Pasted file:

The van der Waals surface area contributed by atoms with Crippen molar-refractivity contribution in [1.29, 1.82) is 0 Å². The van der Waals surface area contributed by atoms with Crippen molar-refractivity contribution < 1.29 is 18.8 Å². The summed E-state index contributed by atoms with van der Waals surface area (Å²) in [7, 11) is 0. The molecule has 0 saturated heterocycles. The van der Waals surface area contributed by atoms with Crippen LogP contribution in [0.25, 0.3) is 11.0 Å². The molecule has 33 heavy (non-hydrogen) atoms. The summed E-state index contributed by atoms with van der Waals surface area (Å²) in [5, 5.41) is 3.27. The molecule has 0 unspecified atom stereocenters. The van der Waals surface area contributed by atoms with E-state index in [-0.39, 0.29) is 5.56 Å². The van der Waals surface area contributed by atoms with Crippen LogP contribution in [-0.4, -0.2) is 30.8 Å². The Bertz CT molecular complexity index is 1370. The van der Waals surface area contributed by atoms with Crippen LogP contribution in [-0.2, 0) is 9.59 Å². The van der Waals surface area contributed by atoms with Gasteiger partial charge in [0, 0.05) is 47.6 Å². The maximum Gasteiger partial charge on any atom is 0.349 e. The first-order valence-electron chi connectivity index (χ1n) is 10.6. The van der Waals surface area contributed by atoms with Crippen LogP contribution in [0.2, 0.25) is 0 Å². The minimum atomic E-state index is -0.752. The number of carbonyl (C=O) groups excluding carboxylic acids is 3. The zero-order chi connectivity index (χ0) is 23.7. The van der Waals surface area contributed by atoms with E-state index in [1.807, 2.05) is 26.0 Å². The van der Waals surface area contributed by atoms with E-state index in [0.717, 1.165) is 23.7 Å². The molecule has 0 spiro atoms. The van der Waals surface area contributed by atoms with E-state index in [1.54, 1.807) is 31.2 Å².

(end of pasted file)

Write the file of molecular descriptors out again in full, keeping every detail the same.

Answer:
The van der Waals surface area contributed by atoms with Crippen molar-refractivity contribution in [1.29, 1.82) is 0 Å². The van der Waals surface area contributed by atoms with Crippen molar-refractivity contribution < 1.29 is 18.8 Å². The summed E-state index contributed by atoms with van der Waals surface area (Å²) in [7, 11) is 0. The molecule has 0 saturated heterocycles. The van der Waals surface area contributed by atoms with Crippen LogP contribution in [0.25, 0.3) is 11.0 Å². The molecule has 33 heavy (non-hydrogen) atoms. The summed E-state index contributed by atoms with van der Waals surface area (Å²) in [5, 5.41) is 3.27. The molecule has 0 unspecified atom stereocenters. The van der Waals surface area contributed by atoms with E-state index in [-0.39, 0.29) is 5.56 Å². The van der Waals surface area contributed by atoms with Crippen LogP contribution in [-0.4, -0.2) is 30.8 Å². The Bertz CT molecular complexity index is 1370. The van der Waals surface area contributed by atoms with Crippen LogP contribution in [-0.2, 0) is 9.59 Å². The van der Waals surface area contributed by atoms with Gasteiger partial charge in [0, 0.05) is 47.6 Å². The maximum Gasteiger partial charge on any atom is 0.349 e. The first-order valence-electron chi connectivity index (χ1n) is 10.6. The van der Waals surface area contributed by atoms with Crippen LogP contribution in [0.2, 0.25) is 0 Å². The minimum atomic E-state index is -0.752. The number of carbonyl (C=O) groups excluding carboxylic acids is 3. The zero-order chi connectivity index (χ0) is 23.7. The van der Waals surface area contributed by atoms with E-state index in [1.807, 2.05) is 26.0 Å². The van der Waals surface area contributed by atoms with E-state index in [0.717, 1.165) is 23.7 Å². The molecule has 0 spiro atoms. The van der Waals surface area contributed by atoms with E-state index in [1.54, 1.807) is 31.2 Å².